Jacqui Smith: The modernisation of mental health services through the National Service Framework, the NHS Plan investment of £300 million by 2004, and reform of legislation proposed in the White Paper "Reforming the Mental Health Act 1983" will provide effective and safe services more easily and quickly.
26. Sandra Gidley: To ask the Secretary of State for Health what guidance is given to mental health and social care trusts regarding the provision of specialist mental health services for black and ethnic minority users. 
Jacqui Smith: The Department has issued guidance on specialist mental health services including:
The Mental Health Policy Implementation Guide.
Mr. Jim Cunningham: To ask the Secretary of State for Health what he is doing to remove the stigma surrounding mental health in relation to the delivery of services. 
Jacqui Smith: The 'Mind out for mental health' campaign is a sustained programme of activity with partners in the voluntary sector, the media and business working together to change attitudes and behaviour surrounding mental health. In 200203, we shall be widening the focus of the employers' strand of the campaign to address the stigma experienced by people with mental health problems in the national health service. The Department also supports the Royal College of Psychiatrists' 'Changing Minds' campaign to combat stigmatisation of people with mental health problems by, among others, healthcare professionals, specifically doctors.
15. Dr. Cable: To ask the Secretary of State for Health if he will make a statement on waiting times for cancer treatment.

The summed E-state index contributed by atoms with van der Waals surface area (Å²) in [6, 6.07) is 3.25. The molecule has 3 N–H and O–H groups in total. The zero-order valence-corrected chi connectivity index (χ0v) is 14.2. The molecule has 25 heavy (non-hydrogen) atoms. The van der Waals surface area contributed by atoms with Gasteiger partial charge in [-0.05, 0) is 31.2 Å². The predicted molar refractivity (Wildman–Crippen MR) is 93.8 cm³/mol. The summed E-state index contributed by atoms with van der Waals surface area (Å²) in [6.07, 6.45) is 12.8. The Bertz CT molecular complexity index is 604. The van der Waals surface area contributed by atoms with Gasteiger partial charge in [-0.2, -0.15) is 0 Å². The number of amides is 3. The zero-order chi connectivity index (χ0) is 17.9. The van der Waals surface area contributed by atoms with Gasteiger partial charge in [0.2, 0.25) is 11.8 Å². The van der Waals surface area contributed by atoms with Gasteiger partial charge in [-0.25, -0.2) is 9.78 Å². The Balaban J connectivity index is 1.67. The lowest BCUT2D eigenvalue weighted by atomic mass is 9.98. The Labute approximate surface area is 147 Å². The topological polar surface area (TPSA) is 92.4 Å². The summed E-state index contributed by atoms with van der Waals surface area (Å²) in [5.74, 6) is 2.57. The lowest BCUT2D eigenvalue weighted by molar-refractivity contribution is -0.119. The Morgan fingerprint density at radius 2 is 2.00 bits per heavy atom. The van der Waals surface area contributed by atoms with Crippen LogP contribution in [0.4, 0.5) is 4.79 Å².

Ms Blears: The NHS Cancer Plan sets out our strategy to reduce cancer waiting times with the ultimate goal being that no one should wait longer that one month from
18 Jun 2002 : Column 230W
urgent referral for suspected cancer to the start of treatment, except for a good clinical reason or through the patient's personal choice.
Mr. Burstow: To ask the Secretary of State for Health what allocation the health authorities have received from the money earmarked for palliative care under the Cancer Plan in 200102. 
Ms Blears: The Government have pledged in the NHS Cancer Plan that funding for specialist palliative care services, including hospices, will increase by £50 million per annum by 2004. This investment is included in the overall national health service investment for implementing the Cancer Plan. We are currently reviewing the outturn position for 200102 and the progress in that year.
16. Ms Dari Taylor: To ask the Secretary of State for Health what his Department is doing to reduce health inequalities between different social groups, with special reference to the incidence of cancer.